The right to vote

Our constitution begins with “We the people.” Abraham Lincoln ended his famous Gettysburg Address with the prayer that our nation “of the people, by the people and for the people should never perish from the earth.” Our freedom and our democratic form of government is dependent on participation by the people. In the presidential election of 2008 only 56.8 percent of qualified voters went to the polls. That number was higher than any national election since the presidential election of 1968 when 60.8 percent of voters cast ballots.

There are many reasons not to vote. Some citizens feel like their vote doesn’t matter. If one supports the Green Party or a Libertarian Party candidate, one might feel like his or her vote is inconsequential. Sometimes third party supporters are accused of wasting votes on a dead horse and hurting another candidate’s chances.

Some voters are political cynics and think that all politicians are crooks and to vote for anyone is a betrayal of the American Dream.

Some people don’t feel like they are well enough informed to make a decision. Others don’t know how or where to vote.

From the beginning of our democracy we have had a history of making it difficult or impossible for some of the citizens of this great nation to be part of elections. Originally, one had to be white, male, and own property to have the right to a ballot. Some states had religious limitations.  Even after people of other races were given the right to vote, some states levied poll taxes and required voters to pass literacy tests. Women were not allowed to vote until 1920 with the passage of the 19th Amendment and Native Americans were made citizens and guaranteed the right to vote in 1924. In 1970 the Supreme Court banned literacy tests and declared lengthy residency requirements unconstitutional in 1972.  We have laws that make accommodations for people of almost all abilities to vote. We have spent 200 years making voting rights accessible and available to more people.

North Dakota has relatively easy voting eligibility laws. Residency requirements in a precinct is 30 days. No voter registration is required. Poll officials must ask for identification before giving you a ballot. (This seems silly when the election judge is someone who knew my parents and has known me since childhood.) If, however, you do not have a current identification card of sort like a driver’s license or a passport and a proof of residency such as a utility bill, you can still vote. If the poll worker has known you since childhood or even more recently, she can vouch for your eligibility and give you a ballot. If the election official does not know you, you may vote as a challenged voter by executing an affidavit stating that you are a legally qualified elector of the precinct.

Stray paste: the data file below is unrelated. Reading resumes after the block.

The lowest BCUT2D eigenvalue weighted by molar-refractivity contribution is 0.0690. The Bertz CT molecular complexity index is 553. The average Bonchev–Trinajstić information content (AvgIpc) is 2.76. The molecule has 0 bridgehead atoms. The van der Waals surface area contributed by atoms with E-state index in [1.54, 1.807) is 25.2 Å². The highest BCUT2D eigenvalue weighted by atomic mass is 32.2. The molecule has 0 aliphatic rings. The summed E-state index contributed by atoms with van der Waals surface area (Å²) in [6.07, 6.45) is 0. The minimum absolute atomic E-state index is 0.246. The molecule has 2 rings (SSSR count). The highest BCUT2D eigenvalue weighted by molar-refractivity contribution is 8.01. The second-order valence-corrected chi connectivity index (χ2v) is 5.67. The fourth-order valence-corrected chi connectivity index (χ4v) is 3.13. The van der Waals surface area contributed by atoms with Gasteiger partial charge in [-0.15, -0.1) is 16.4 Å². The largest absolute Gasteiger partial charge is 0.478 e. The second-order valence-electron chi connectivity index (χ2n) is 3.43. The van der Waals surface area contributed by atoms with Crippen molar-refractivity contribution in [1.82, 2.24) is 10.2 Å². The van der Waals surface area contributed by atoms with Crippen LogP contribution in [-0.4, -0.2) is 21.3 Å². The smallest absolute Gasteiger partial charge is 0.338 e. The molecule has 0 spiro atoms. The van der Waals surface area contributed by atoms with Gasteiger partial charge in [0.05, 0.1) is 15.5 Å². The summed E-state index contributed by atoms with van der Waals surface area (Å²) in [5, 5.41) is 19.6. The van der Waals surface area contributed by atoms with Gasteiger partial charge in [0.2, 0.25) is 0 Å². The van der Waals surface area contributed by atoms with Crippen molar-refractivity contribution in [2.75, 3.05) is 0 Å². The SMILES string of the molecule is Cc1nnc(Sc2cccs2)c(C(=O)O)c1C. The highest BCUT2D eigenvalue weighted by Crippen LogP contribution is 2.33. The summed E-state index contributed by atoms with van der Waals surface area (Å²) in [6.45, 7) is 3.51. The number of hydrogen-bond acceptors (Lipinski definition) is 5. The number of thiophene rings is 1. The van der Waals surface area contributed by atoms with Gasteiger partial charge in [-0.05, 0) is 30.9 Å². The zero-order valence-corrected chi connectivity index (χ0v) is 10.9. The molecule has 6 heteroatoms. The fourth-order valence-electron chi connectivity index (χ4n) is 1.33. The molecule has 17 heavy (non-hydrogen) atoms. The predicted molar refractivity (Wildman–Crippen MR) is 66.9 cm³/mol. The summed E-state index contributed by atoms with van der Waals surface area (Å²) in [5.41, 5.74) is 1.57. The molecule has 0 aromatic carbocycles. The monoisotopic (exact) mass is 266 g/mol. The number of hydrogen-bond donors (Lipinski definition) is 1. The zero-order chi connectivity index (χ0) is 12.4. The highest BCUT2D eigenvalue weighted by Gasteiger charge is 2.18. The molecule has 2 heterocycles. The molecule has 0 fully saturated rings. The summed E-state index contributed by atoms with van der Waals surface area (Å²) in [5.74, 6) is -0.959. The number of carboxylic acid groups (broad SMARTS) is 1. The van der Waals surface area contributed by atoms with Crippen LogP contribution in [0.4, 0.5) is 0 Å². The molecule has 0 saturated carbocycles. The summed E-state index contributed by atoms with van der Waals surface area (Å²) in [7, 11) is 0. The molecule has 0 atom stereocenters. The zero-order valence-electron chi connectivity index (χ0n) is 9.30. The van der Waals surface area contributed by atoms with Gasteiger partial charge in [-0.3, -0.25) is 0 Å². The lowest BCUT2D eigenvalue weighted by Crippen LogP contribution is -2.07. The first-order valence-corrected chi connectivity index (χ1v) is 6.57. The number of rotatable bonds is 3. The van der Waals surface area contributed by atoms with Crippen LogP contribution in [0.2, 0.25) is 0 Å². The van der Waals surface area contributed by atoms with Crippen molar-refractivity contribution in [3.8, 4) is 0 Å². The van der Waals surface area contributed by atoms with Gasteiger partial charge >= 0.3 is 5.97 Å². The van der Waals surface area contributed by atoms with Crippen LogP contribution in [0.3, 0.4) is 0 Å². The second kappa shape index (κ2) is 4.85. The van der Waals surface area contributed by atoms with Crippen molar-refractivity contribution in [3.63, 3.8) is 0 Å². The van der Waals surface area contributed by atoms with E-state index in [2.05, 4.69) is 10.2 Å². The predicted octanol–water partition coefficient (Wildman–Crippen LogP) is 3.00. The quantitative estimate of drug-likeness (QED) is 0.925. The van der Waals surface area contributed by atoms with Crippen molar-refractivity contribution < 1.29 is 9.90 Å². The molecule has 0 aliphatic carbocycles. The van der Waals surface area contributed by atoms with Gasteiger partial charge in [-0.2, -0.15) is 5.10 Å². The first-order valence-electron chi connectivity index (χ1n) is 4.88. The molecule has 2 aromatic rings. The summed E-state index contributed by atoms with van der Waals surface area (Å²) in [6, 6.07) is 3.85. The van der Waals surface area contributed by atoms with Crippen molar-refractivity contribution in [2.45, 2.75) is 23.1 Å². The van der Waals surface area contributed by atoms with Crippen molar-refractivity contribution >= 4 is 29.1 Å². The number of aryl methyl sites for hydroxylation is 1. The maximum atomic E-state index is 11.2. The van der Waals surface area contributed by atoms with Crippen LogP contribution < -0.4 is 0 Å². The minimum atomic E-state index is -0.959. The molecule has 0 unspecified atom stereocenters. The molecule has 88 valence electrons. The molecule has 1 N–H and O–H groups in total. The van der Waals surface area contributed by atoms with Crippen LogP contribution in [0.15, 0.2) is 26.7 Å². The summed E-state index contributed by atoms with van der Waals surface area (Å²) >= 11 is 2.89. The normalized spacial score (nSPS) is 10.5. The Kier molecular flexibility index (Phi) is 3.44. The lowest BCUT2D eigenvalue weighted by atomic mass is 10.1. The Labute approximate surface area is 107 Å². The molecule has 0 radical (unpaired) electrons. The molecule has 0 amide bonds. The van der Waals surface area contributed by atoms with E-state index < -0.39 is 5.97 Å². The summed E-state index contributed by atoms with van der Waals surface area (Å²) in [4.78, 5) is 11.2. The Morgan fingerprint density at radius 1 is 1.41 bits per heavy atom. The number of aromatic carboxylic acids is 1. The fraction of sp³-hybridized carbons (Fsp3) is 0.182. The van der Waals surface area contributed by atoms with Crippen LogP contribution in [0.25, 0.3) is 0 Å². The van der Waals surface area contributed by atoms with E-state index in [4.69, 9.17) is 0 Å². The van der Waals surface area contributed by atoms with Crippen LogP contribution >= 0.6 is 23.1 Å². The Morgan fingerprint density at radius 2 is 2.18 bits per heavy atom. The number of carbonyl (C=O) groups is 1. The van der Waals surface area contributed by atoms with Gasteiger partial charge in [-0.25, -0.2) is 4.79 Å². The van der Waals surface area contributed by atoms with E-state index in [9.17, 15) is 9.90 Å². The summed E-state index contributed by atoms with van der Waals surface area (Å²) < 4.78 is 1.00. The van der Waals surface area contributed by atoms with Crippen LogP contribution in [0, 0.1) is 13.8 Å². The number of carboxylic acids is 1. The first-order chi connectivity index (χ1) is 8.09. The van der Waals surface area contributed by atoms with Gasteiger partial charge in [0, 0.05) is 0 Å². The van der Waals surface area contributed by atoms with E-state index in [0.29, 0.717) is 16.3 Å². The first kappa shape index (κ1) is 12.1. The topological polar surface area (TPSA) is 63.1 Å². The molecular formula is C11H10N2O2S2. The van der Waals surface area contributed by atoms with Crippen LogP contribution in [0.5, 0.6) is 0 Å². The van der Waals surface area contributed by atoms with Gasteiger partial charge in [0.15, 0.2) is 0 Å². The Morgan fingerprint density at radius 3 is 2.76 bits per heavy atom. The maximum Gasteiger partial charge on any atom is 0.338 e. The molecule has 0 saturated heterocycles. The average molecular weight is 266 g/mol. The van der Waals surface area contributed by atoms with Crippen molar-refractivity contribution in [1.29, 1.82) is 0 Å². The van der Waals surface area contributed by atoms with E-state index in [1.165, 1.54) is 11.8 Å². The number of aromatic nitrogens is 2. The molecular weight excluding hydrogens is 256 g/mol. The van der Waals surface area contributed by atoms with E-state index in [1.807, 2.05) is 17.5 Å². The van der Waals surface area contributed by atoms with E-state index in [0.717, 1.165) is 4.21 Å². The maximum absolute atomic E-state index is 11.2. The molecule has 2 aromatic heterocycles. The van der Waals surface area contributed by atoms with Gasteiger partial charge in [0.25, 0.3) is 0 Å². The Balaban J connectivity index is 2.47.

Now it seems, in many places, we are headed backwards. State legislatures across the nation have either introduced or passed legislation that again attempts to make voting more difficult rather than easier. The supposed reason for the more restrictive voter identification laws being proposed is to combat voter fraud. Voter fraud should not be confused with election or ballot fraud. Voter fraud refers to things like voters casting more than one vote, voting in a precinct where they don’t live or voting under another name. Many studies have shown that voter fraud is almost nonexistent. One study maintains that proven voter fraud amounts to less than 0.0009 percent of all votes cast. You are more likely to be struck by lightening. Such a tiny percentage of fraud would be even less likely than a lightening strike to have an impact on the results of any election. The real intent of the laws seems, again, to make voting more difficult. The courts in some instances have ruled that those being disenfranchised by the more stringent rules are the poor, old people, young people and people of color.

When only about half of voters exercise their right to vote, why would we, under the guise of solving a nonexistent problem of voter fraud, try to make it more difficult for people to participate in our democratic processes? We should ask who benefits from the stricter rules and who is hurt by them. Who is introducing the laws? What do they have to gain?

Copyright © 2012 Janet Jacobson and Sustaining the Northern Plains

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